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The Emancipator's Wife (A Novel of Mary Todd Lincoln) Mass Market Paperback – March 25, 2008
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From Publishers Weekly
Copyright © Reed Business Information, a division of Reed Elsevier Inc. All rights reserved. --This text refers to an out of print or unavailable edition of this title.
Copyright © American Library Association. All rights reserved --This text refers to an out of print or unavailable edition of this title.
Top Customer Reviews
This book is insightful and thought-provoking. Hambly uses her fine ability to write sympathetic, yet very human characters to provide a credible portrait of Mary Todd Lincoln. Is this book the final word on Mrs. Lincoln? No. Do I have a greater awareness of the complexity of life in the American 19th century, especially from a woman's perspective? Yes!
Barbara Hambly is a historian by training and her ability to weave the details of a time and place make her historical (and fantasy!) books a pleasure to read. At times you can feel the oppressive humidity or find yourself wrapped in the sights and sounds of a parlor scene or find your heart beating in anticipation or fear along with Mrs. Lincoln.
Fans of Tracy Chevalier's novels may enjoy this title, as well as readers of Ahab's Wife by Sena Jester Naslund. If you find that you like Hambly's narrative style and American historical fiction, you might try her Benjamin January series that is set in New Orleans during the 1830s-40's. The first book in the series is A Free Man of Color.
A final note: If you are looking for a biographical work that focuses on life of Abraham Lincoln or a Civil War novel with lots of action scenes, this book is not for you. Nevertheless, I would encourage Civil War fiction readers to consider this book for the cultural context it provides to this pivotal period of American history.
Mary Todd Lincoln lived a fascinating life. She was well educated, connected to national political leaders through her own family and her family's friendships, and was allowed to partake in political maneuverings in ways that most women of her time were not. She lived through momentus historical times in the shaping of governments in several states and of the nation.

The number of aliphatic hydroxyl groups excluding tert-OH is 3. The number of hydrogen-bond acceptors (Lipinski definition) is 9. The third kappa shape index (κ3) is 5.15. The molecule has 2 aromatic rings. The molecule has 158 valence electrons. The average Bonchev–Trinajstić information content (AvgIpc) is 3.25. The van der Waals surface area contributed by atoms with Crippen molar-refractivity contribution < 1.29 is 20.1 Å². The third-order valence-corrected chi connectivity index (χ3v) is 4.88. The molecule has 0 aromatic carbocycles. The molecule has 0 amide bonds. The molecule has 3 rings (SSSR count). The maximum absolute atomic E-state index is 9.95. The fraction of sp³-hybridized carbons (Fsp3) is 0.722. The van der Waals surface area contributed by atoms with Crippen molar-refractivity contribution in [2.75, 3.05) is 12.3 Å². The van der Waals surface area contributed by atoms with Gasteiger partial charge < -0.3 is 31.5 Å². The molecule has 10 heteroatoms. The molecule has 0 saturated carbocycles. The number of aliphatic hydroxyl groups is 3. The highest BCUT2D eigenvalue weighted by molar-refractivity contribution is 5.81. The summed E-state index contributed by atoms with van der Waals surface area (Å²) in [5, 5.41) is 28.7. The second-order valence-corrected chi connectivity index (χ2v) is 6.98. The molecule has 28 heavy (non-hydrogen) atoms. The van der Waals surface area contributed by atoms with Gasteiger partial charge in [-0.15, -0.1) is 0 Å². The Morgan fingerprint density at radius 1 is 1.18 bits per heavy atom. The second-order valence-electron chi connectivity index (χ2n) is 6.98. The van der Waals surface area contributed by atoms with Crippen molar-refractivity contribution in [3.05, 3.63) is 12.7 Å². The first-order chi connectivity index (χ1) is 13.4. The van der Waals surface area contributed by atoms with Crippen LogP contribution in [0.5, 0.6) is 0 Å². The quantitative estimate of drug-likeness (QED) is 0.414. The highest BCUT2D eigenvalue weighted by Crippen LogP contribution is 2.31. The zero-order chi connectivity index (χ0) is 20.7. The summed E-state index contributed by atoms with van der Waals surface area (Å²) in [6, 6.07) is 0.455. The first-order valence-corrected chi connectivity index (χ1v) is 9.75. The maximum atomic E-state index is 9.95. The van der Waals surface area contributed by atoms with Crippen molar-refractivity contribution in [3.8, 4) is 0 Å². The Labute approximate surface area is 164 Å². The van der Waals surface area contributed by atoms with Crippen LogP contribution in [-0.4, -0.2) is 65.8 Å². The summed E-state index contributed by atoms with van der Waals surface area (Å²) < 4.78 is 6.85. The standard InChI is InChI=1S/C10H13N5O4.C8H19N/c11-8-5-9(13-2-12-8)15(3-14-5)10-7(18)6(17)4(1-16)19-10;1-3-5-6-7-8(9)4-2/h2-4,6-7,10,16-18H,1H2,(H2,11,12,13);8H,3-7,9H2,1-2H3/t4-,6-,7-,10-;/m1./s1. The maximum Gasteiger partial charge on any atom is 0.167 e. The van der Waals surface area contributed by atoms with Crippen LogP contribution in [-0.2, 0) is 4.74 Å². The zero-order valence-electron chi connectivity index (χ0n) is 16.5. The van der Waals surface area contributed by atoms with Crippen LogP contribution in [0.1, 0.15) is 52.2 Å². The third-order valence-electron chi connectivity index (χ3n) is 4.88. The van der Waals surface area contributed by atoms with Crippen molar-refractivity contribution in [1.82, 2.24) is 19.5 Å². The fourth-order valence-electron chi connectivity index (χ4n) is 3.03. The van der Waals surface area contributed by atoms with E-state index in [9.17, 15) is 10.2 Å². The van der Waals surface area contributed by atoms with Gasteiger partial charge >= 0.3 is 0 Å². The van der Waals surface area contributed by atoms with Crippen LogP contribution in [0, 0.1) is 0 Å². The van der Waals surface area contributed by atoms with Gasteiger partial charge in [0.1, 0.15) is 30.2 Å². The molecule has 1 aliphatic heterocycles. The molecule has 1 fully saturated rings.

She also was an average woman with an average life full of losses due to violence, disease and the dangers of childbirth which were so common during this point in history. She was neglected as a child and had to manipulate and fight with numerous siblings and her step mother for attention. She was socially confined and limited by men and by the many women who subscribed to the male ideas of what female life should be. She competed with other "belles" of her Southern upper class for the attention of powerful men and for the glimmers of power that women connected to them were afforded.Read more ›
Most Recent Customer Reviews
I wasn't sure how I would like this novel but I thoroughly enjoyed it. Of course it's fictional but it's still informative and well written.Published 3 days ago by Wendy Price
Very interesting. I knew a lot of the different stories, and it was great to read the story with "some flesh" on it! Read morePublished 5 months ago by Sygne Dyda
It was an okay book and it kept my attention; however, it was too long and should have been edited down a bit.Published 7 months ago by Pamela Beckford
I do not understand why this book have so many good reviews. It is a listing of Mary Todds life, her and her husbands actions, historical events, and her illnesses. Read morePublished 7 months ago by Simira
I've always liked Barbara Hambly's writing, and Mary Todd Lincoln is certainly an interesting subject. Read morePublished 7 months ago by Avid reader
What a sad lady. What a truly sick lady.He was one of the few people who really listened to her.Published 8 months ago by Bonnie Bryant
This five star salute actually deserves a ten....written through the "voice" of Mary Todd Lincoln....you felt a part of the events. Read morePublished 8 months ago by CLTBB
Even though I have read a lot about Mary Todd Lincoln, I found this book, written as a novel, a good read.Published 8 months ago by Nancy Sackrison